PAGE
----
Stocks Rebound Dramatically From Monday's Disaster
Early Tuesday morning, stock market futures were higher, suggesting that Wall Street was on track to recover some of the previous session's severe losses as increasing COVID-19 infections reassert themselves and ricochet throughout global markets.
Even though increasing COVID-19 infections have reasserted themselves and are ricocheting throughout global markets, stocks rose in early Tuesday trade, with Wall Street trying to recover some of the previous session's severe losses. At the time of this writing, the market has rebounded 517 points.
Fears about the rapidly spreading Delta variety triggered a widespread sell-off on Wall Street on Monday, sending investors seeking protection to the bond market. The Dow fell more than 700 points on Monday.
Investors are concerned about the robustness of the economic recovery due to the highly infectious COVID-19 Delta strain, which is causing an increase in new illnesses and fatalities, almost entirely among those who have not been vaccinated.
President Joe Biden appealed to Americans to be vaccinated.
You are not protected if you are not immunized.
So please, please, please be vaccinated as soon as possible.
It is secure, it is free, and it is convenient.
The Dow Jones Industrial Average finished the day down 2%, its lowest day in almost nine months.
The S&P 500 fell by 1.6 percent.
The Nasdaq had the smallest decline, dropping 1 percent.
Although increasing COVID-19 infections have reasserted themselves and are ricocheting throughout global markets, stocks rose in early Tuesday trade, with Wall Street trying to recover some of the previous session's severe losses. At the time of this writing, the market has rebounded 517 points.
On Monday, key benchmarks experienced their biggest losses since the beginning of 2021, eclipsing quarterly results that have almost consistently indicated a robust recovery in recent months.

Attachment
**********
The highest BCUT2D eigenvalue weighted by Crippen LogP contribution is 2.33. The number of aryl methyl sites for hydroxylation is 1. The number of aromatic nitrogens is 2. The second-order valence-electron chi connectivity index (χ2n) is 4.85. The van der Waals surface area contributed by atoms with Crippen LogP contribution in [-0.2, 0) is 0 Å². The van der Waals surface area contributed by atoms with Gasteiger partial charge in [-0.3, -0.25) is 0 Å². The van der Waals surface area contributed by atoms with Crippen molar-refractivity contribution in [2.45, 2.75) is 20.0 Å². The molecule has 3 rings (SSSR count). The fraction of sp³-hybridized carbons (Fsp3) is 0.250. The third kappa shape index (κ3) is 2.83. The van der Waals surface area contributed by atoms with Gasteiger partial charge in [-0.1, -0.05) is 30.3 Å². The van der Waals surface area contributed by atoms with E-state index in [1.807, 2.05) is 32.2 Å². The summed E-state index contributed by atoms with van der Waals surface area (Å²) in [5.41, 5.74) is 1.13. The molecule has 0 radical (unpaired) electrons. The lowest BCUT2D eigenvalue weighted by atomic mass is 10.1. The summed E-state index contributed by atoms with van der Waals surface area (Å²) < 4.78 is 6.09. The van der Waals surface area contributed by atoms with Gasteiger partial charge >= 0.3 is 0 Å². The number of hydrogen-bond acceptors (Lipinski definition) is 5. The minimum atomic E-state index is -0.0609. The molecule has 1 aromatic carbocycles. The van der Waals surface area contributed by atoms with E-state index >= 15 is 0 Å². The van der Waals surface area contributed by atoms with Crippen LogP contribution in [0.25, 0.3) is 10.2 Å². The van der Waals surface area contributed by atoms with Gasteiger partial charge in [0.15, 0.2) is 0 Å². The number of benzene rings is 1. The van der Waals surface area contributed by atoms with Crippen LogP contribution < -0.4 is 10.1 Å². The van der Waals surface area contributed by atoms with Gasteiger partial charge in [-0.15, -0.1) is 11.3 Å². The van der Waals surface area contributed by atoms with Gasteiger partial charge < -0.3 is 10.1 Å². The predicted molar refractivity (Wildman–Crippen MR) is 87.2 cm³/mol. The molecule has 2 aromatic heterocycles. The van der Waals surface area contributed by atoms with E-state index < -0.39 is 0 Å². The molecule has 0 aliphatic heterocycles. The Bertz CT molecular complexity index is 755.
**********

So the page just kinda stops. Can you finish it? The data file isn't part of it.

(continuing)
In response to the increasing number of cases caused by the Delta variant of COVID-19, which is a more communicable form of the virus, the Nasdaq and the S&P 500 experienced their biggest drops in nearly two months, and benchmark Treasury yields experienced their biggest decline in more than three months as investors sought shelter from the uncertainty.
The Dow's point loss was the most significant since October 2020.
On the other hand, investors were more optimistic in Tuesday's session, with several analysts noting that hospitalizations and fatalities haven't increased as drastically — and are much lower than they were during the worst days of the COVID-19 epidemic.
The major indexes rose, with the Dow Jones Industrial Average regaining more than 1 percent on the day as investors sought bargains.
Analyst Josh Jamner of Clear Bridge Investment Strategy told Yahoo Finance Live that there are some silver linings to the current situation.
"So far, hospitalizations have remained at a modest level.
It seems that the vaccinations are highly successful in protecting against this.
As a result, we have reason to be hopeful.
According to Bank of America statistics, second-quarter profits per share are tracking 3.5 percent above expectations, driven chiefly by financials, with increased guidance and better-than-expected topline results also contributing to the robust performance.
Despite this, and with a massive vaccine campaign underway, the continuing epidemic seems to be becoming more challenging to contain.
In this environment, investors are concerned that rising infection rates may result in a fresh wave of restrictions, similar to those that brought the economy to an abrupt stop last year.
Los Angeles officials have already reinstated indoor masking restrictions, foreshadowing what may come shortly therein.
Analysts are keeping a close eye on major industries that stand to lose the most if increasing infection rates result in additional restrictions.
According to David Bailin of Citi Global Wealth, an increase in coronavirus infections is unlikely to significantly affect industrials.
In contrast, "there is a considerable lot when it comes to leisure and services."
"And when it comes to worldwide reopening, that's also a substantial number," he said on Yahoo Finance Live on Thursday.
"That is what the market is now absorbing."
Corporate America's profit reports for the second quarter continued to surprise investors on the positive side, despite the background of rising demand and prices in the market.